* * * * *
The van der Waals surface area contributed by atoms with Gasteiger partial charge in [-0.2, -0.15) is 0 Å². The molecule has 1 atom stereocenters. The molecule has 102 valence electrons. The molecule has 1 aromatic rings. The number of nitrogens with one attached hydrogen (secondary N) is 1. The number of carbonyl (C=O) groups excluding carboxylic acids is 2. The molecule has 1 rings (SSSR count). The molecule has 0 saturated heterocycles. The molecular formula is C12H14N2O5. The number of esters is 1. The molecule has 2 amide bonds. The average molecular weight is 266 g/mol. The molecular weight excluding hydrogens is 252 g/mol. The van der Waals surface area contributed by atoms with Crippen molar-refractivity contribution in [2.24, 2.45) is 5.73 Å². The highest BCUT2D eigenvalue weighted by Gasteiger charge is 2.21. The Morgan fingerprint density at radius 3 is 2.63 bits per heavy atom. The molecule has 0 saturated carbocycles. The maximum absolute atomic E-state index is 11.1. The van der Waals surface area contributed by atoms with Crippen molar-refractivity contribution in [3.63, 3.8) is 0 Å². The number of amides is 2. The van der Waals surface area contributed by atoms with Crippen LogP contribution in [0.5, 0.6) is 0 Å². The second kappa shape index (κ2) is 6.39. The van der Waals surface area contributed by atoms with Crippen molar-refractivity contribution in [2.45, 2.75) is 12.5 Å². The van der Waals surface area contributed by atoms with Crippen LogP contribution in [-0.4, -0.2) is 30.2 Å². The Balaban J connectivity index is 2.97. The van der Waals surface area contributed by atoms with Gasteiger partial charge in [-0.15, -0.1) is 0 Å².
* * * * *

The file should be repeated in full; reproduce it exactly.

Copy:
The van der Waals surface area contributed by atoms with Gasteiger partial charge in [-0.2, -0.15) is 0 Å². The molecule has 1 atom stereocenters. The molecule has 102 valence electrons. The molecule has 1 aromatic rings. The number of nitrogens with one attached hydrogen (secondary N) is 1. The number of carbonyl (C=O) groups excluding carboxylic acids is 2. The molecule has 1 rings (SSSR count). The molecule has 0 saturated heterocycles. The molecular formula is C12H14N2O5. The number of esters is 1. The molecule has 2 amide bonds. The average molecular weight is 266 g/mol. The molecular weight excluding hydrogens is 252 g/mol. The van der Waals surface area contributed by atoms with Crippen molar-refractivity contribution in [2.24, 2.45) is 5.73 Å². The highest BCUT2D eigenvalue weighted by Gasteiger charge is 2.21. The Morgan fingerprint density at radius 3 is 2.63 bits per heavy atom. The molecule has 0 saturated carbocycles. The maximum absolute atomic E-state index is 11.1. The van der Waals surface area contributed by atoms with Crippen molar-refractivity contribution in [3.63, 3.8) is 0 Å². The number of amides is 2. The van der Waals surface area contributed by atoms with Crippen LogP contribution in [0.5, 0.6) is 0 Å². The second kappa shape index (κ2) is 6.39. The van der Waals surface area contributed by atoms with Crippen molar-refractivity contribution in [2.45, 2.75) is 12.5 Å². The van der Waals surface area contributed by atoms with Crippen LogP contribution in [-0.4, -0.2) is 30.2 Å². The Balaban J connectivity index is 2.97. The van der Waals surface area contributed by atoms with Gasteiger partial charge in [-0.15, -0.1) is 0 Å².